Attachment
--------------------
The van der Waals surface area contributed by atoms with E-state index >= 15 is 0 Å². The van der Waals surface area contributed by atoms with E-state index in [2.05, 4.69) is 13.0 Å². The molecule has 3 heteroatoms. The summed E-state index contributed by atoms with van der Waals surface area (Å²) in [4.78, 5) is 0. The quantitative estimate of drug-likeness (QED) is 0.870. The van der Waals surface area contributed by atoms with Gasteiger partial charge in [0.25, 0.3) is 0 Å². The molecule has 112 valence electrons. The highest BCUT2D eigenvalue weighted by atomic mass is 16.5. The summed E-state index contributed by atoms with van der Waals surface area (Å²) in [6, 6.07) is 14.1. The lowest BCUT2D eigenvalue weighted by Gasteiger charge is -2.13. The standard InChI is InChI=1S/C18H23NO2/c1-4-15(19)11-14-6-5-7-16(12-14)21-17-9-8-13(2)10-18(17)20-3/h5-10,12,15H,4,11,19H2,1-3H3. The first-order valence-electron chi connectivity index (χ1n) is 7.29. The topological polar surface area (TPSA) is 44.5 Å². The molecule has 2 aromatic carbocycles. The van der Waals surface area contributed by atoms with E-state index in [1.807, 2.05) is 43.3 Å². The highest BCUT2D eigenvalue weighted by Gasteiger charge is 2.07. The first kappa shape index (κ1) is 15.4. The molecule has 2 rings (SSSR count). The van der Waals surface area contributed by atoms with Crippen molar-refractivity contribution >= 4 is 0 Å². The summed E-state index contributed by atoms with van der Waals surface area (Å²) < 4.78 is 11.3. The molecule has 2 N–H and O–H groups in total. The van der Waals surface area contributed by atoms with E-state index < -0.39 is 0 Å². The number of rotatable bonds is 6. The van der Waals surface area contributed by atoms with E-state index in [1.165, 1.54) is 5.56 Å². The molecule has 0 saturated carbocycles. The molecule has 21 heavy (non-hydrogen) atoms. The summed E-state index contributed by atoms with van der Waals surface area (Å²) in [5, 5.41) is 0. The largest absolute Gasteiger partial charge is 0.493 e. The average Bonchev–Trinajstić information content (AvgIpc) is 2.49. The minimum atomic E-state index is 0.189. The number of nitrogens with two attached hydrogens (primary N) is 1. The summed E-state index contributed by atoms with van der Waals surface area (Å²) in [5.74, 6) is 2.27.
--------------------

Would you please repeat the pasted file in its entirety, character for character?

The van der Waals surface area contributed by atoms with E-state index >= 15 is 0 Å². The van der Waals surface area contributed by atoms with E-state index in [2.05, 4.69) is 13.0 Å². The molecule has 3 heteroatoms. The summed E-state index contributed by atoms with van der Waals surface area (Å²) in [4.78, 5) is 0. The quantitative estimate of drug-likeness (QED) is 0.870. The van der Waals surface area contributed by atoms with Gasteiger partial charge in [0.25, 0.3) is 0 Å². The molecule has 112 valence electrons. The highest BCUT2D eigenvalue weighted by atomic mass is 16.5. The summed E-state index contributed by atoms with van der Waals surface area (Å²) in [6, 6.07) is 14.1. The lowest BCUT2D eigenvalue weighted by Gasteiger charge is -2.13. The standard InChI is InChI=1S/C18H23NO2/c1-4-15(19)11-14-6-5-7-16(12-14)21-17-9-8-13(2)10-18(17)20-3/h5-10,12,15H,4,11,19H2,1-3H3. The first-order valence-electron chi connectivity index (χ1n) is 7.29. The topological polar surface area (TPSA) is 44.5 Å². The molecule has 2 aromatic carbocycles. The van der Waals surface area contributed by atoms with E-state index in [1.807, 2.05) is 43.3 Å². The highest BCUT2D eigenvalue weighted by Gasteiger charge is 2.07. The first kappa shape index (κ1) is 15.4. The molecule has 2 rings (SSSR count). The van der Waals surface area contributed by atoms with Crippen molar-refractivity contribution >= 4 is 0 Å². The summed E-state index contributed by atoms with van der Waals surface area (Å²) < 4.78 is 11.3. The molecule has 2 N–H and O–H groups in total. The van der Waals surface area contributed by atoms with E-state index < -0.39 is 0 Å². The number of rotatable bonds is 6. The van der Waals surface area contributed by atoms with E-state index in [1.165, 1.54) is 5.56 Å². The molecule has 0 saturated carbocycles. The molecule has 21 heavy (non-hydrogen) atoms. The summed E-state index contributed by atoms with van der Waals surface area (Å²) in [5, 5.41) is 0. The largest absolute Gasteiger partial charge is 0.493 e. The average Bonchev–Trinajstić information content (AvgIpc) is 2.49. The minimum atomic E-state index is 0.189. The number of nitrogens with two attached hydrogens (primary N) is 1. The summed E-state index contributed by atoms with van der Waals surface area (Å²) in [5.74, 6) is 2.27.